Sam.

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 08-02-2013, 07:36 PM
#10
  • Lradke
  • Senior Member
  • Edmonton, Alberta
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Well, it took a few hours (cooking, etc), but I got the pie made, and man was it EVER GOOD! I can honestly say I have never tasted anything like it before; it was absolutely fantastic. My sister-in-law was over and exited to have some. Me, my wife, my sis-in-law, and my oldest girl pretty much licked out bowls clean. Only my middle child didn't like it (she doesn't really like anything but pasta). I'm looking forward to finishing off the pack of ale I got by making more delicious dinners!

Thanks Sam for recommending Newcastle Brown! Smile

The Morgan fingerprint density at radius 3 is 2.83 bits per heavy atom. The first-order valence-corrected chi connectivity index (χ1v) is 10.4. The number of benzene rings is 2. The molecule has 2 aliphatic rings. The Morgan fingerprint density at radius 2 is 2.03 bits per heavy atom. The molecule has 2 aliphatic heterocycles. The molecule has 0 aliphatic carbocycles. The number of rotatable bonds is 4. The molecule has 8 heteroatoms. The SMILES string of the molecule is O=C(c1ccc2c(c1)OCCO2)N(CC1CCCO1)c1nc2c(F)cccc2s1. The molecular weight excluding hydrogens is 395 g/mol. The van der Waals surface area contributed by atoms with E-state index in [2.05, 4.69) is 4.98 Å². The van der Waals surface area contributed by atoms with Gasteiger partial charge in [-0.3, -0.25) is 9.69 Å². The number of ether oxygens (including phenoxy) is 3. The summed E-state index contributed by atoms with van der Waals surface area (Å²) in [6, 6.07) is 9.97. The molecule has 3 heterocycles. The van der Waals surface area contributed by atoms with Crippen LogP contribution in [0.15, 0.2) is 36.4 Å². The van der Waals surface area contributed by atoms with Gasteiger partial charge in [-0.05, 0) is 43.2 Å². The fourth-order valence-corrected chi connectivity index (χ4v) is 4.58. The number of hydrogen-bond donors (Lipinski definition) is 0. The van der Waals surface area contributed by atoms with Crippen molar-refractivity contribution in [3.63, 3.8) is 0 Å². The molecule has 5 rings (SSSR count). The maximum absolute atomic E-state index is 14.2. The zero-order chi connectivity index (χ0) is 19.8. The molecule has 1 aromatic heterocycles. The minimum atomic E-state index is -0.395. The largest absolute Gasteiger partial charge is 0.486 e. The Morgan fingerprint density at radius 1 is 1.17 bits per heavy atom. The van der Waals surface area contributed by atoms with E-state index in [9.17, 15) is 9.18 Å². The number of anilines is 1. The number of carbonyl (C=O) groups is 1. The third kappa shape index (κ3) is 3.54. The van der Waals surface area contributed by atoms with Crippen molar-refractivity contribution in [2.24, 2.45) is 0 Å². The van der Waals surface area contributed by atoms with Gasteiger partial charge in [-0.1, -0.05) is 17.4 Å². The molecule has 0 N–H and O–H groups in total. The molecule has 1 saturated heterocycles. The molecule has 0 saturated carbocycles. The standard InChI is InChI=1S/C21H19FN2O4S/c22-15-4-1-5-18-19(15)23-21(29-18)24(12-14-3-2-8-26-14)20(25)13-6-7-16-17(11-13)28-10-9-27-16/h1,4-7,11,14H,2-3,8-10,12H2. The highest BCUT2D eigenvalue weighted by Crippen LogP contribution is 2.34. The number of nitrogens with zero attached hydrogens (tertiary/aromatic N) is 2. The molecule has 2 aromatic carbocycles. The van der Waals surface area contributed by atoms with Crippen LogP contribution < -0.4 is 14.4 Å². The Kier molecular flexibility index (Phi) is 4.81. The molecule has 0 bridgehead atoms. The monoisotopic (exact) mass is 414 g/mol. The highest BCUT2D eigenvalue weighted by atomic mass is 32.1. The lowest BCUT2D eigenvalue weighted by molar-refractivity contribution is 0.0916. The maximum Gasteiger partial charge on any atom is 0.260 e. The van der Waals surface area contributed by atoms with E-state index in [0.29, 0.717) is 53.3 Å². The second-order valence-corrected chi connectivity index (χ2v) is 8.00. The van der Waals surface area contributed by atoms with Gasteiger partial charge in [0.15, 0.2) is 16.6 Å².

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 08-02-2013, 07:47 PM
#11
  • freddy
  • Senior Member
  • San Diego, California, U.S.A.
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Luke, I'm glad it turned out so good for you. Thumbsup

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 08-03-2013, 01:27 AM
#12
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Luke,it's NOT just the ingredients that make a good meal,it's the person doing the spade work, (you) you're the main reason it came out so well.Minced beef (I think you call it "ground beef") also makes good pies,just remember to use plenty of onions.Mushy peas are also a firm favourite when eating diced steak, or minced beef pies over here,but I think you might struggle to find any tinned mushy peas over in Canada.But you can always make your own,just Google "traditional mushy peas" recipe,whatever you do IGNORE any sites saying use frozen or fresh peas,you HAVE to use DRIED marrowfat peas.
I'll have you speaking with a British accent in no time.
Good luck.
Sam.